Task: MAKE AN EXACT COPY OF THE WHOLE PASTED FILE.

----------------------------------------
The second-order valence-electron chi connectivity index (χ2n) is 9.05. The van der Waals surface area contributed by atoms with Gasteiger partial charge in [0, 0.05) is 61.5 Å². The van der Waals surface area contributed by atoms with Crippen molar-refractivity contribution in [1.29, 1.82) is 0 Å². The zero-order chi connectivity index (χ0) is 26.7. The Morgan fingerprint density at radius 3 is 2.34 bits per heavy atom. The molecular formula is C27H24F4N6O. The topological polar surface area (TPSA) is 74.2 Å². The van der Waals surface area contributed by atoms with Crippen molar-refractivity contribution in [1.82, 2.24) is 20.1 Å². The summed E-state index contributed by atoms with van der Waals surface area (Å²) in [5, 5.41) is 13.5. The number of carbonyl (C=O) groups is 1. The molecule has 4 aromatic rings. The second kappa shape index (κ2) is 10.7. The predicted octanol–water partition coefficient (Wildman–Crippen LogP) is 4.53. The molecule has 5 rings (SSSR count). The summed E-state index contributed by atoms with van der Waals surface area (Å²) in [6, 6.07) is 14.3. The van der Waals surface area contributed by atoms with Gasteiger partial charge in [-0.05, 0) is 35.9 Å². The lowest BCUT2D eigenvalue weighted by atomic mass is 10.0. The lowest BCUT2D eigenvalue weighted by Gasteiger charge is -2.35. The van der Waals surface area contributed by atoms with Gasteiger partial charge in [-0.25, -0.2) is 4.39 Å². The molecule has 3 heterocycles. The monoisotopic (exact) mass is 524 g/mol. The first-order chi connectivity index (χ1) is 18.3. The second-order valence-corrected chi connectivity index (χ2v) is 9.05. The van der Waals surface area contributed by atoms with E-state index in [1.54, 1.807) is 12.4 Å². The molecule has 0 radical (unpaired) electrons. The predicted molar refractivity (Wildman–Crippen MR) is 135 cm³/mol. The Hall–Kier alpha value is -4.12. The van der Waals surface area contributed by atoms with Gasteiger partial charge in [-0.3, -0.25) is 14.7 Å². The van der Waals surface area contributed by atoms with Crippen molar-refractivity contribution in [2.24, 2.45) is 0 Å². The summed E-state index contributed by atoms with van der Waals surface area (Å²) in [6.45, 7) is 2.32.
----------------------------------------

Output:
The second-order valence-electron chi connectivity index (χ2n) is 9.05. The van der Waals surface area contributed by atoms with Gasteiger partial charge in [0, 0.05) is 61.5 Å². The van der Waals surface area contributed by atoms with Crippen molar-refractivity contribution in [1.29, 1.82) is 0 Å². The zero-order chi connectivity index (χ0) is 26.7. The Morgan fingerprint density at radius 3 is 2.34 bits per heavy atom. The molecular formula is C27H24F4N6O. The topological polar surface area (TPSA) is 74.2 Å². The van der Waals surface area contributed by atoms with Crippen molar-refractivity contribution in [1.82, 2.24) is 20.1 Å². The summed E-state index contributed by atoms with van der Waals surface area (Å²) in [5, 5.41) is 13.5. The number of carbonyl (C=O) groups is 1. The molecule has 4 aromatic rings. The second kappa shape index (κ2) is 10.7. The predicted octanol–water partition coefficient (Wildman–Crippen LogP) is 4.53. The molecule has 5 rings (SSSR count). The summed E-state index contributed by atoms with van der Waals surface area (Å²) in [6, 6.07) is 14.3. The van der Waals surface area contributed by atoms with Gasteiger partial charge in [-0.05, 0) is 35.9 Å². The lowest BCUT2D eigenvalue weighted by atomic mass is 10.0. The lowest BCUT2D eigenvalue weighted by Gasteiger charge is -2.35. The van der Waals surface area contributed by atoms with Gasteiger partial charge in [-0.25, -0.2) is 4.39 Å². The molecule has 3 heterocycles. The monoisotopic (exact) mass is 524 g/mol. The first-order chi connectivity index (χ1) is 18.3. The second-order valence-corrected chi connectivity index (χ2v) is 9.05. The van der Waals surface area contributed by atoms with E-state index in [1.54, 1.807) is 12.4 Å². The molecule has 0 radical (unpaired) electrons. The predicted molar refractivity (Wildman–Crippen MR) is 135 cm³/mol. The Hall–Kier alpha value is -4.12. The van der Waals surface area contributed by atoms with Gasteiger partial charge in [-0.3, -0.25) is 14.7 Å². The van der Waals surface area contributed by atoms with Crippen molar-refractivity contribution in [2.24, 2.45) is 0 Å². The summed E-state index contributed by atoms with van der Waals surface area (Å²) in [6.45, 7) is 2.32.